Where are we going and what are we doing?

The landscape of virtual reality opens up in front of us like a beautiful blue sky. But what is the place that we’ve found?

In this piece the first thing you see on the screen is a red road and like in the stories we read as children, this particular red road takes us far from home. However, all the time that we are travelling we know, even without having to think about it, that this is a journey not outwards towards the world, but inwards towards ourselves. So what I’ve made, without really intending it, is a landscape of mind, an interior world projected onto the wide open spaces of this new place - Virtual Reality.

It seems to me that we invent the technical possibilities of VR in order to create a space where our dream lives can still find a home. A place where there is confluence and tendency, where our bodies, used to walking between high rise concrete buildings, can easily find the sensuality of open space and our eyes, used to seeing advertisements stuck to the pavement in front of us, can enjoy the absurdity of misaligned objects.

It’s no accident that .sciis is projected rather than shown on a computer screen or that it’s blown up so big that the user feels that they can easily start walking into the piece, because each audience member is actually inside the piece, floating around, always changing. Everything they see - clouds, lights, streets, rain - is really nothing but themselves.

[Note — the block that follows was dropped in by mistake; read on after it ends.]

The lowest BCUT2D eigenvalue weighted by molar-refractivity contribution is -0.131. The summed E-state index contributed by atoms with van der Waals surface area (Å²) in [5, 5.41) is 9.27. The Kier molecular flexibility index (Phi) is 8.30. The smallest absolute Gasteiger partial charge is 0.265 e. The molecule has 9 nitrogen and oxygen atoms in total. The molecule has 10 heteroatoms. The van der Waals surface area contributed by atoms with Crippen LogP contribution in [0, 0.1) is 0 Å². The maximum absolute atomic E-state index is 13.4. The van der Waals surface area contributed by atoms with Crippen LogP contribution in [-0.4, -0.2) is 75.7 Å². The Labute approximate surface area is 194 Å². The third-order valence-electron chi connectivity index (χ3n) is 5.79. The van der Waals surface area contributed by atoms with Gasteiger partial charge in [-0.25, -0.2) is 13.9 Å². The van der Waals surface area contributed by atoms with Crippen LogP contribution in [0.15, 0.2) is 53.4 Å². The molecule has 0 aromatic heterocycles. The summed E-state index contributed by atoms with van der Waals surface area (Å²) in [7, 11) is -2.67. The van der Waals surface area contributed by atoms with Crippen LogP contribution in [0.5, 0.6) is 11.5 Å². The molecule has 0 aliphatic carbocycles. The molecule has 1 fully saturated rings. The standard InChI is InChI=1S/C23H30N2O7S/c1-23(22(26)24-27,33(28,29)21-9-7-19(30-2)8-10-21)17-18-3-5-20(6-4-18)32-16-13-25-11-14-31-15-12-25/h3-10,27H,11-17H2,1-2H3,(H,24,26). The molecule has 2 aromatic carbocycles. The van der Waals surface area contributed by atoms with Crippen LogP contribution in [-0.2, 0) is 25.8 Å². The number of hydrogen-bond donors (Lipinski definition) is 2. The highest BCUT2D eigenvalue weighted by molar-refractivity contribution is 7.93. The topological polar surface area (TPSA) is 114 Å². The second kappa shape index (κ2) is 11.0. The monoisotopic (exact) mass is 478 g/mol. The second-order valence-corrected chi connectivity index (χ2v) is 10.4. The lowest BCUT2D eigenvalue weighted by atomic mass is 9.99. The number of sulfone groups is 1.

The colour and the abstract quality in this piece come from painting, specifically the colorfield paintings of Barnett Newman in the 1950s and it’s in these huge canvases - subtle, full of understated drama and optimistically present - that .sciis derives much of its inspiration.

I know it’s unfashionable but this sense of the sublime, of the transformation of the physical world, moving towards the experimental regions of physics and psychology - that’s where .sciis belongs.

The bold red of Barnett Newman and the intense blue of Yves Klein, not only out onto the road but up into the wide blue sky.

Exhibition notes for .sciis Michael Atavar 2001

‘Thus he not only lets the river flow but appreciates its exact nature’ Arnold Mindell ‘River’s Way - The Process Science Of The Dreambody’

Credits - data - Michael Atavar, programming - Pascal Auberson, voice - Mia Huang, sound recording - David Knight.

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